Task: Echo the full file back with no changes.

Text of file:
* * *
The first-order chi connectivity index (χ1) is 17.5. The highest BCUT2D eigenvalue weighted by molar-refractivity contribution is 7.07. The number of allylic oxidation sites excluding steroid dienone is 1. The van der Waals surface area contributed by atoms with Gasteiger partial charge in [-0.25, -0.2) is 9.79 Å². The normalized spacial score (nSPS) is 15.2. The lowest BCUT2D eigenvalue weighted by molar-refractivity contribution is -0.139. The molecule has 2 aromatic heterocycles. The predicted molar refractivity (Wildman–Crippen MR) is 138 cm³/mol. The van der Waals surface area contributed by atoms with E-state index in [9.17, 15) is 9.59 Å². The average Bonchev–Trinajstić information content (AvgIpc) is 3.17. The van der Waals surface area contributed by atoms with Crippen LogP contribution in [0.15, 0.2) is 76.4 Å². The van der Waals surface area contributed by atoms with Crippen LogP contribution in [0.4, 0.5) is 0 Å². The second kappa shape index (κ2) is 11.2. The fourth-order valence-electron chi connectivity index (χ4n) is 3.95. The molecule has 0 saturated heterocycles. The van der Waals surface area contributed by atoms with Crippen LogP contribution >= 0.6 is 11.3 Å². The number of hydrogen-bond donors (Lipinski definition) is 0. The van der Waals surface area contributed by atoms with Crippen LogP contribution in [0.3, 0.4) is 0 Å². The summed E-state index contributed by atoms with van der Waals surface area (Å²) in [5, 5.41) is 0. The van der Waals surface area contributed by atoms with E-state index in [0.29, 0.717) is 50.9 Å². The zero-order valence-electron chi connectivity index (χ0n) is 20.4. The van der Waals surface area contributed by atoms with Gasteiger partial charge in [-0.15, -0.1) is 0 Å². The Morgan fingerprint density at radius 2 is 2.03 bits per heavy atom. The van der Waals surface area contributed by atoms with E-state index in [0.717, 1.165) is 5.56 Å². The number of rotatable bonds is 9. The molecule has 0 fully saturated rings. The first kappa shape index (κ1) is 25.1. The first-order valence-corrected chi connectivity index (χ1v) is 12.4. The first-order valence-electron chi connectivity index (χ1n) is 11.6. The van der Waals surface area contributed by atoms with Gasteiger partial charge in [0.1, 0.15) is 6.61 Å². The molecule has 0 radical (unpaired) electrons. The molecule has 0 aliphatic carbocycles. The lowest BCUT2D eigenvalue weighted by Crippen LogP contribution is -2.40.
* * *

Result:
The first-order chi connectivity index (χ1) is 17.5. The highest BCUT2D eigenvalue weighted by molar-refractivity contribution is 7.07. The number of allylic oxidation sites excluding steroid dienone is 1. The van der Waals surface area contributed by atoms with Gasteiger partial charge in [-0.25, -0.2) is 9.79 Å². The normalized spacial score (nSPS) is 15.2. The lowest BCUT2D eigenvalue weighted by molar-refractivity contribution is -0.139. The molecule has 2 aromatic heterocycles. The predicted molar refractivity (Wildman–Crippen MR) is 138 cm³/mol. The van der Waals surface area contributed by atoms with E-state index in [9.17, 15) is 9.59 Å². The average Bonchev–Trinajstić information content (AvgIpc) is 3.17. The van der Waals surface area contributed by atoms with Crippen LogP contribution in [0.15, 0.2) is 76.4 Å². The van der Waals surface area contributed by atoms with Crippen LogP contribution in [0.4, 0.5) is 0 Å². The second kappa shape index (κ2) is 11.2. The fourth-order valence-electron chi connectivity index (χ4n) is 3.95. The molecule has 0 saturated heterocycles. The van der Waals surface area contributed by atoms with Crippen LogP contribution >= 0.6 is 11.3 Å². The number of hydrogen-bond donors (Lipinski definition) is 0. The van der Waals surface area contributed by atoms with Crippen LogP contribution in [0.3, 0.4) is 0 Å². The summed E-state index contributed by atoms with van der Waals surface area (Å²) in [5, 5.41) is 0. The van der Waals surface area contributed by atoms with E-state index in [0.29, 0.717) is 50.9 Å². The zero-order valence-electron chi connectivity index (χ0n) is 20.4. The van der Waals surface area contributed by atoms with Gasteiger partial charge in [-0.15, -0.1) is 0 Å². The Morgan fingerprint density at radius 2 is 2.03 bits per heavy atom. The van der Waals surface area contributed by atoms with E-state index in [0.717, 1.165) is 5.56 Å². The number of rotatable bonds is 9. The molecule has 0 fully saturated rings. The first kappa shape index (κ1) is 25.1. The first-order valence-corrected chi connectivity index (χ1v) is 12.4. The first-order valence-electron chi connectivity index (χ1n) is 11.6. The van der Waals surface area contributed by atoms with Gasteiger partial charge in [0.1, 0.15) is 6.61 Å². The molecule has 0 radical (unpaired) electrons. The molecule has 0 aliphatic carbocycles. The lowest BCUT2D eigenvalue weighted by Crippen LogP contribution is -2.40.